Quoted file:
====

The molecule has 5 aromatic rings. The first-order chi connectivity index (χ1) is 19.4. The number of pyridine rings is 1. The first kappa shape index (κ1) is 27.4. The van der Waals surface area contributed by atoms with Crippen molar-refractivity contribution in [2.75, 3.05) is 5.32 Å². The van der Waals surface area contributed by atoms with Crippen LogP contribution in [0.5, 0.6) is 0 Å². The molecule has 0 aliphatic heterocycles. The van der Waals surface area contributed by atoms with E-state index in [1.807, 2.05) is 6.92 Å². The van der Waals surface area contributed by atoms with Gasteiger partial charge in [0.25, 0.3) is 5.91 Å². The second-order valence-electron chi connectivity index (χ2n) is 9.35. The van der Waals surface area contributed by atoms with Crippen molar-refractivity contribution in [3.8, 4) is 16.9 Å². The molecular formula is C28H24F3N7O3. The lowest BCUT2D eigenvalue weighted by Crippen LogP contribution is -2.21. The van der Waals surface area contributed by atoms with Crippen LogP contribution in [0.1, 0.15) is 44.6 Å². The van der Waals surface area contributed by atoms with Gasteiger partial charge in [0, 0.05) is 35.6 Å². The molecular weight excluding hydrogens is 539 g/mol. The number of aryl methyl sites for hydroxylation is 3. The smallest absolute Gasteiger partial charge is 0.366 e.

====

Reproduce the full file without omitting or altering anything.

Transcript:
The molecule has 5 aromatic rings. The first-order chi connectivity index (χ1) is 19.4. The number of pyridine rings is 1. The first kappa shape index (κ1) is 27.4. The van der Waals surface area contributed by atoms with Crippen molar-refractivity contribution in [2.75, 3.05) is 5.32 Å². The van der Waals surface area contributed by atoms with Crippen LogP contribution in [0.5, 0.6) is 0 Å². The molecule has 0 aliphatic heterocycles. The van der Waals surface area contributed by atoms with E-state index in [1.807, 2.05) is 6.92 Å². The van der Waals surface area contributed by atoms with Gasteiger partial charge in [0.25, 0.3) is 5.91 Å². The second-order valence-electron chi connectivity index (χ2n) is 9.35. The van der Waals surface area contributed by atoms with Crippen molar-refractivity contribution in [3.8, 4) is 16.9 Å². The molecular formula is C28H24F3N7O3. The lowest BCUT2D eigenvalue weighted by Crippen LogP contribution is -2.21. The van der Waals surface area contributed by atoms with Crippen LogP contribution in [0.1, 0.15) is 44.6 Å². The van der Waals surface area contributed by atoms with Gasteiger partial charge in [0, 0.05) is 35.6 Å². The molecular weight excluding hydrogens is 539 g/mol. The number of aryl methyl sites for hydroxylation is 3. The smallest absolute Gasteiger partial charge is 0.366 e.